Lastly, tell all your friends and family to follow these Wi-Fi safety tips. You just may save someone from a major financial or identity theft disaster.
Free Speech” on the Internet, and More
By Diane Fahlbusch, President, ICON PC User Group (ICONPCUG), Long Island, NY
June 2014 issue, The ICONPCUG Graphic www.iconcpug.org Editor (at) iconcpug.org
Social networking has allowed people to express themselves to either select people or to the public. Unfortunately, many posters do not exercise restraint, claiming it is their “right.” Freedom of Speech is a highly treasured right granted to Americans. However, it is also the most misunderstood and abused rights granted under the First Amendment to the Constitution of the United States. To quote it directly, “Congress shall make no law respecting an establishment of religion, or prohibiting the free exercise thereof; or abridging the freedom of speech, or of the press, or the right of the people peaceably to assemble, and to petition the Government for a redress of grievances. “
But does this give one the complete freedom to say whatever, whenever and however one wants?
The original purpose of Freedom of Speech was to allow for religious freedom and different political views to be expressed. When the USSR started making some changes, it was jokingly phrased that citizens still had the same long lines to wait in, but were now allowed to complain about them. This is something Americans take for granted. The Constitution also allowed the press to publish verified facts and editorials without recrimination. (The key here is VERIFIED facts. The Watergate scandal was actually exposed to by two reporters, which then led to criminal investigations.) However, that does not give one carte blanche to say whatever one wants. This is evidenced by the existence of cease and desist orders, gag orders, restraining orders, retractions and the like emanating from defamation and harassment cases.
Defamation is defined as “the action of damaging the good reputation of someone”, and encompasses both slander and libel. Slander is SPOKEN defamation or false statements. Libel is “WRITTEN, PRINTED or PICTORIAL representation which unjustly damages an individual’s reputation, OR the act of presenting such a statement to the public.” Harassment is “disturbing or irritating persistently.” All of these actions may land one in court.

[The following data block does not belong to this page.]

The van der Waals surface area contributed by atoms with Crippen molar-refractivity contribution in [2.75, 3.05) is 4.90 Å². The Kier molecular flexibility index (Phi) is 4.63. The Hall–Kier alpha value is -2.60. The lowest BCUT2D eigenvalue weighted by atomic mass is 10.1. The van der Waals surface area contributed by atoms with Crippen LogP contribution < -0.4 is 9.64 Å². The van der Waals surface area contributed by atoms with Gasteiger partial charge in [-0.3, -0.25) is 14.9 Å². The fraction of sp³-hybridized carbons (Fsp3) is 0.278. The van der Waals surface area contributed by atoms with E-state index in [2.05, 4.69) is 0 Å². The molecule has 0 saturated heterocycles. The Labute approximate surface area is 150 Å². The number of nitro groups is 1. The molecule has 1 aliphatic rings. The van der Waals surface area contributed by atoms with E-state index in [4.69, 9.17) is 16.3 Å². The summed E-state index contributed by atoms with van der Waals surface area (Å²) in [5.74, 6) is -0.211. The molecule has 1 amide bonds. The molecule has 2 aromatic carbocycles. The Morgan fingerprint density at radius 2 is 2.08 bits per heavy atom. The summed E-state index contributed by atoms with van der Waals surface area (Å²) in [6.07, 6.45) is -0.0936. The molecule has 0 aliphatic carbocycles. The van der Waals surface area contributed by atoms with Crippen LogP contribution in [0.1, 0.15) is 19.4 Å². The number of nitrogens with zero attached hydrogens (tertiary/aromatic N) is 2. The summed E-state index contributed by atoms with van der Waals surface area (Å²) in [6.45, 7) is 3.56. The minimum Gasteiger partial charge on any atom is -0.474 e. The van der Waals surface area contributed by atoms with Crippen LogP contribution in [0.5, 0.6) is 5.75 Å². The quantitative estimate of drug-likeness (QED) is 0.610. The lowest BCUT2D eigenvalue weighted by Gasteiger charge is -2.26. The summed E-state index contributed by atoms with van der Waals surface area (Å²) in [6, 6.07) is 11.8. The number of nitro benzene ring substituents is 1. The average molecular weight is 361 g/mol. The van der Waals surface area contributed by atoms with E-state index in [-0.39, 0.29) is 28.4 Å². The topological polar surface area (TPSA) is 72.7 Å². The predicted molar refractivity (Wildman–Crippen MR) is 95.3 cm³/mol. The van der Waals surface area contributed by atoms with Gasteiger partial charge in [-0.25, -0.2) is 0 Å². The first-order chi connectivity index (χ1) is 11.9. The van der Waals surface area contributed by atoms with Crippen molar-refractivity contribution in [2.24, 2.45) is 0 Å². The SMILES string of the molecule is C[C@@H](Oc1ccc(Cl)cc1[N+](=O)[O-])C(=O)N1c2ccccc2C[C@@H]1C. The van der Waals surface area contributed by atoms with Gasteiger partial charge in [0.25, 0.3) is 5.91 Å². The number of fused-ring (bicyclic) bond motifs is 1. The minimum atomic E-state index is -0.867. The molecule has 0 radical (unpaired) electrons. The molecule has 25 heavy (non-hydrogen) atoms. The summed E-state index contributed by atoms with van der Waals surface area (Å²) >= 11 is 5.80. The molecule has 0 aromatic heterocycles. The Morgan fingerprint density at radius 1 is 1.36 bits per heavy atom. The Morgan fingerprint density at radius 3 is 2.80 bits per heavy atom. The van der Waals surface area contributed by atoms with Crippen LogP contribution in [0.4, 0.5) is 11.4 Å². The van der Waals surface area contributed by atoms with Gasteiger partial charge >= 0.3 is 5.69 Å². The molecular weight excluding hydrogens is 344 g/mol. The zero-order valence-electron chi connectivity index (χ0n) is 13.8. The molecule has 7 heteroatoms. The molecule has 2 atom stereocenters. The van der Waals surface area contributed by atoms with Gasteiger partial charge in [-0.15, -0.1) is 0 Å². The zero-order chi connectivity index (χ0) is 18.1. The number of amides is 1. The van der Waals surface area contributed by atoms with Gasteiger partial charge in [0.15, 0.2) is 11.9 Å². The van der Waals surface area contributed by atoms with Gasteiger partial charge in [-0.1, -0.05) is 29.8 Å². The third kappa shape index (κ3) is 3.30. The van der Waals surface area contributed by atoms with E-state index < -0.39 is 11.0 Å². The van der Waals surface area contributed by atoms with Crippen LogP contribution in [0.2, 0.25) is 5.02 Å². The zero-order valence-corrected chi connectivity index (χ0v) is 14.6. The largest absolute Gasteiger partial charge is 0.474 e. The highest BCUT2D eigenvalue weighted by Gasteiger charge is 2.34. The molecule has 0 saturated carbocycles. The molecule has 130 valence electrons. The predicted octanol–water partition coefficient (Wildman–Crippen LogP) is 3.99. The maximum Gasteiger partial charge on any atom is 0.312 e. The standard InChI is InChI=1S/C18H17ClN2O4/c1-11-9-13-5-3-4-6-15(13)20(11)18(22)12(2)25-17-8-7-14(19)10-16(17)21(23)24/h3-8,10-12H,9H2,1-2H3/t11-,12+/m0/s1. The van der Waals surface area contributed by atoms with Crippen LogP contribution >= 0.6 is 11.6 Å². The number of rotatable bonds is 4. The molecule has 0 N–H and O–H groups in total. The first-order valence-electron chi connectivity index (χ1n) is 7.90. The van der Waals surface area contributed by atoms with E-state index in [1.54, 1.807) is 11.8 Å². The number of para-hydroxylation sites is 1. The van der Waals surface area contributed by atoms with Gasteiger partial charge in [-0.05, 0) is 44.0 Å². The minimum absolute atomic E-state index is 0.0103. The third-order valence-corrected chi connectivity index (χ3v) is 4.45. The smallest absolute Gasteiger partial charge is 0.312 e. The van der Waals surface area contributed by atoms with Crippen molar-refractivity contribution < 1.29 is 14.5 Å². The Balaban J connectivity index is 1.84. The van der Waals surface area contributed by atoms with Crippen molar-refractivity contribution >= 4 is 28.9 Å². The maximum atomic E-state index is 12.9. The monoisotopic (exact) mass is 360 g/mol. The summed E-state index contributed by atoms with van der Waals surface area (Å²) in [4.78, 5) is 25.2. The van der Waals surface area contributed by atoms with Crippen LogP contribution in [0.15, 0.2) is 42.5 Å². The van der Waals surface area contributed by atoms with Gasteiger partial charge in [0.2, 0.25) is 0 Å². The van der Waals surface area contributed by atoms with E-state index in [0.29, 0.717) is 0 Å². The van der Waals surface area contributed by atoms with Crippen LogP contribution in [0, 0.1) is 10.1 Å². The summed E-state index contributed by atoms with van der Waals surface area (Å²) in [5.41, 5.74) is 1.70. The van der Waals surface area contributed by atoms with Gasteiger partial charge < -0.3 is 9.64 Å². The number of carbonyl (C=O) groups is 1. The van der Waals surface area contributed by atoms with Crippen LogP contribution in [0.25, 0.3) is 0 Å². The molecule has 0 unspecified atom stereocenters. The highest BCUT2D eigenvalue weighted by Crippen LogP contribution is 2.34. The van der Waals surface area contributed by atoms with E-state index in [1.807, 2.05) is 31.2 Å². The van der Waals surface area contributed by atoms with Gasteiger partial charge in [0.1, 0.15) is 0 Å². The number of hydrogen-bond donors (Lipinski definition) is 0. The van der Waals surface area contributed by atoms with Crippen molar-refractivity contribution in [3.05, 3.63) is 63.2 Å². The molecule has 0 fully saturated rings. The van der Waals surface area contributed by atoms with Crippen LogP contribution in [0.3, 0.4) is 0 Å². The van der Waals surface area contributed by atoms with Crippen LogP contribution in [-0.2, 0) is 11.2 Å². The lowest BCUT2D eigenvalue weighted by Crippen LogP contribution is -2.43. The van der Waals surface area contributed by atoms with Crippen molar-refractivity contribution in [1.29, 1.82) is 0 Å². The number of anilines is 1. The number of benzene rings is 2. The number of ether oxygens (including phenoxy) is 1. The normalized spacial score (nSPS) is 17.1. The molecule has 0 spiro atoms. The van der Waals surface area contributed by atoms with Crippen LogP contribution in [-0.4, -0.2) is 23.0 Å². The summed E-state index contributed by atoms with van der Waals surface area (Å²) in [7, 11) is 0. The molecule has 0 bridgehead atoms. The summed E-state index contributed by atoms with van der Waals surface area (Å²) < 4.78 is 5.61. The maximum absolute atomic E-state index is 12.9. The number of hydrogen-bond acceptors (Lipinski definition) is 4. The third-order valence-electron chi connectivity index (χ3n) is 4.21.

The fastest growing concern in police departments is Cyber-bullying. Perhaps part of the problem is that the parents are really not supervising what their children are doing on. As one Suffolk County Police officer stated, “Would you just drop your kid off at Times Square at 10:00am and go back at 5:00pm to pick them up? Well, what do you think you’re doing when you hand them an I-Pad and never look at what they’re doing?!” Additionally, there is a marked increase in pedophile crimes due to internet communications.
Some recent evidence of statements being curtailed involves Twitter and Facebook postings. Some are blatant stupidity, as in the March 29th Facebook posting by Colleen Chudney that she did drink but did not get caught by the breathalyzer test by her parole officer. The 22 year old was on probation for a 2012 drunk driving offense, and part of her parole was that she refrained from consuming any alcohol. Her parole officer saw the posting and called her. She hung up on him, which is another parole violation. He insisted on a urine test to check for drinking within the previous 80 hours. She was granted another 93 days in jail instead of her parole ending just a few weeks later.
A recent case involved a man who posted a public message about his estranged wife on Facebook. On November 23, 2011 Mark Byron posted the hate filled rant. It sparked great debate on the online circles while the case was pending. Of course most of the commentators ignored the fact that a court order of protection had already been issued to his wife and son after he was convicted of civil domestic violence against her last year. On February 23, 2012, a judge ruled that he had to post a lengthy apology and corrections to his previous inaccuracies on his Facebook page for 30 days or face 60 days in prison and $500 fine.